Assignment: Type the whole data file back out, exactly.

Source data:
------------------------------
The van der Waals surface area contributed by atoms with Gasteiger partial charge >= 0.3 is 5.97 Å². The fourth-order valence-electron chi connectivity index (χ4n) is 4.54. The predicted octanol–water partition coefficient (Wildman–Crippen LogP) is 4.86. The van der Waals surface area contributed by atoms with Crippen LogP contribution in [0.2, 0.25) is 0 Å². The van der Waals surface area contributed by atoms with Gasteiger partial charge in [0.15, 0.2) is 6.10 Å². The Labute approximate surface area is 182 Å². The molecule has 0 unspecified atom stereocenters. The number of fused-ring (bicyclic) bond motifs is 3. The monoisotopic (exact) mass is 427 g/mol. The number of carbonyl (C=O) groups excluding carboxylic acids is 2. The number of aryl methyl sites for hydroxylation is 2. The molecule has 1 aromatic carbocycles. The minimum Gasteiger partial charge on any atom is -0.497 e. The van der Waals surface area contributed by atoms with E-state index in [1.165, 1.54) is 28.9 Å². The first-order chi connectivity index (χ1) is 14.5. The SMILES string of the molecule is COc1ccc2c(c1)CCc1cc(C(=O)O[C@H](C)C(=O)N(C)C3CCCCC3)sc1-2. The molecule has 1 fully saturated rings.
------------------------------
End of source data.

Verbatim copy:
The van der Waals surface area contributed by atoms with Gasteiger partial charge >= 0.3 is 5.97 Å². The fourth-order valence-electron chi connectivity index (χ4n) is 4.54. The predicted octanol–water partition coefficient (Wildman–Crippen LogP) is 4.86. The van der Waals surface area contributed by atoms with Crippen LogP contribution in [0.2, 0.25) is 0 Å². The van der Waals surface area contributed by atoms with Gasteiger partial charge in [0.15, 0.2) is 6.10 Å². The Labute approximate surface area is 182 Å². The molecule has 0 unspecified atom stereocenters. The number of fused-ring (bicyclic) bond motifs is 3. The monoisotopic (exact) mass is 427 g/mol. The number of carbonyl (C=O) groups excluding carboxylic acids is 2. The number of aryl methyl sites for hydroxylation is 2. The molecule has 1 aromatic carbocycles. The minimum Gasteiger partial charge on any atom is -0.497 e. The van der Waals surface area contributed by atoms with E-state index in [1.165, 1.54) is 28.9 Å². The first-order chi connectivity index (χ1) is 14.5. The SMILES string of the molecule is COc1ccc2c(c1)CCc1cc(C(=O)O[C@H](C)C(=O)N(C)C3CCCCC3)sc1-2. The molecule has 1 fully saturated rings.